Lab-on-Chip (LOC) Platform for Assessment of Extracellular Matrix (ECM) Stiffness

Posted August 28, 2020

Sophie Leliѐvre, D.V.M., Ph.D., LL.M., Purdue University

Dr. Sophie Leliѐvre
Dr. Sophie Leliѐvre

The extracellular matrix (ECM) provides structural support for cells in almost all organs in the body. Increased stiffness in the breast ECM has been associated with an increased risk in the development of breast cancer, suggesting that structural changes in the breast ECM play a role in cancer development. Because standard 2D cell culture models do not allow for accurate modeling of ECM stiffness, a variety of polymer-based hydrogels have been developed for use in 3D modeling techniques. Existing technologies for measuring ECM stiffness in these 3D models are typically either destructive or expensive, making them unsuitable for use in long-term small-scale applications, such as the lab-on-chip (LOC) platform, used for measuring mechanical property changes in the microenvironment of cells in 3D culture. With Breast Cancer Research Semipostal and Breast Cancer Research Program funding, Dr. Leliѐvre and her team, including collaborator Dr. Rahim Rahimi, have developed a novel LOC platform that uses ultrasonic waves to quantify changes in ECM stiffness in real time. The device prototype has been developed, and initial cell viability assessments have been performed. Mammary stromal fibroblasts were embedded in 1.5% w/v agarose gel within the LOC and exposed to the ultrasonic wave signal over a 24-hour period. After 24 hours, there was no significant change observed in cell phenotype and no significant difference in the percentage of cells that underwent apoptosis, or cell death, compared to controls. Dr. Leliѐvre and her team also demonstrated the capacity of the device to measure dynamic changes in stiffness of the 3D polymer in a non-destructive manner, while simultaneously allowing visualization of the cultured tissue. Since cells appear to remain viable in the LOC under continuous exposure to ultrasonic waves within the platform, the team hopes to use this technology to create a risk-on-a-chip (ROC) platform that can be tailored to different risk factor(s) of interest, resulting in a personalized assessment of breast cancer risk, and to ultimately help clinicians identify potential prophylactic approaches for breast cancer patients. This novel platform also has implications for drug screening, providing a means of analyzing the impact different therapeutics have on tumor microenvironments and whether they have potential protective effects against breast cancer risk.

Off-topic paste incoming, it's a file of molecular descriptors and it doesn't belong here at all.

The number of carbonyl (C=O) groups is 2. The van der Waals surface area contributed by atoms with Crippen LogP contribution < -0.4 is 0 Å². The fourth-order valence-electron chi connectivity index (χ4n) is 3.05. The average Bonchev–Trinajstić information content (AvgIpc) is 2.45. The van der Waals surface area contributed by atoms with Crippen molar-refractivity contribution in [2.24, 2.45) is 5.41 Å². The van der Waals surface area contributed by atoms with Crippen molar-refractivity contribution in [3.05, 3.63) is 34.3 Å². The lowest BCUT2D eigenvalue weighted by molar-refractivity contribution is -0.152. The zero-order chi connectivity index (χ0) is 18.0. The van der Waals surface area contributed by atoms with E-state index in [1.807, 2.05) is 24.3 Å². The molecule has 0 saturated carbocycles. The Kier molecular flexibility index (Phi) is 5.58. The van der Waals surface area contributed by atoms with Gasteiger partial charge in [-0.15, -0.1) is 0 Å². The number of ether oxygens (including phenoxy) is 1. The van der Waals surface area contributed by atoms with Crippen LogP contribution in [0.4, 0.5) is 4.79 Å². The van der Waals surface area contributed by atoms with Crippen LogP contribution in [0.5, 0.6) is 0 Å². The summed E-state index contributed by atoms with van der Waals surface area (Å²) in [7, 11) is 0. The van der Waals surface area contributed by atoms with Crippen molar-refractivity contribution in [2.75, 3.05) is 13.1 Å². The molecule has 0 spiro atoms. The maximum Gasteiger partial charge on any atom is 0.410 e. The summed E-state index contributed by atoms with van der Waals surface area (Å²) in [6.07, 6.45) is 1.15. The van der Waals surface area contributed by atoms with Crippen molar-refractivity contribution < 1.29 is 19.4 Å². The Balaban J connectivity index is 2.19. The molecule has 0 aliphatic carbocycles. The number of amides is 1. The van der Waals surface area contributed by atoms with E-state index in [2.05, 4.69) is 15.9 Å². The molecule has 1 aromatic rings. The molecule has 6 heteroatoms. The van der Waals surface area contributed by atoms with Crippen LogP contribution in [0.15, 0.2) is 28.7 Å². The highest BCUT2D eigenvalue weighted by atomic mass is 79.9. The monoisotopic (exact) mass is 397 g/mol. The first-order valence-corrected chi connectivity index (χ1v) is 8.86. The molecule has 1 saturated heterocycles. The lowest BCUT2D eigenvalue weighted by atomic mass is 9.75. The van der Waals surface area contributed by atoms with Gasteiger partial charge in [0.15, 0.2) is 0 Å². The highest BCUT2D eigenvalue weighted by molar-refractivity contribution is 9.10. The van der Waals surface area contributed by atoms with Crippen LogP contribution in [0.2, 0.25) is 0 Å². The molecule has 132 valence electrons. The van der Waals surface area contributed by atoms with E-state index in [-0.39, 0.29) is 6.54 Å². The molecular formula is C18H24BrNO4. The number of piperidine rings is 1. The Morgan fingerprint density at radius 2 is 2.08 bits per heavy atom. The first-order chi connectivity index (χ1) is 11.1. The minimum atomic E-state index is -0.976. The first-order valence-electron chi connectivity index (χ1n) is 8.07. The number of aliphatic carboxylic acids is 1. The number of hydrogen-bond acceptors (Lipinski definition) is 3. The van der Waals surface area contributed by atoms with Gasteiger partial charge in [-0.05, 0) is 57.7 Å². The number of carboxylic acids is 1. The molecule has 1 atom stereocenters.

Zareei A, Jiang H, Chittiboyina S, et al. 2020. A lab-on-chip ultrasonic platform for real-time and nondestructive assessment of extracellular matrix stiffness. Lab Chip 20(4):778-788.

Top of Page

Last updated Monday, January 3, 2022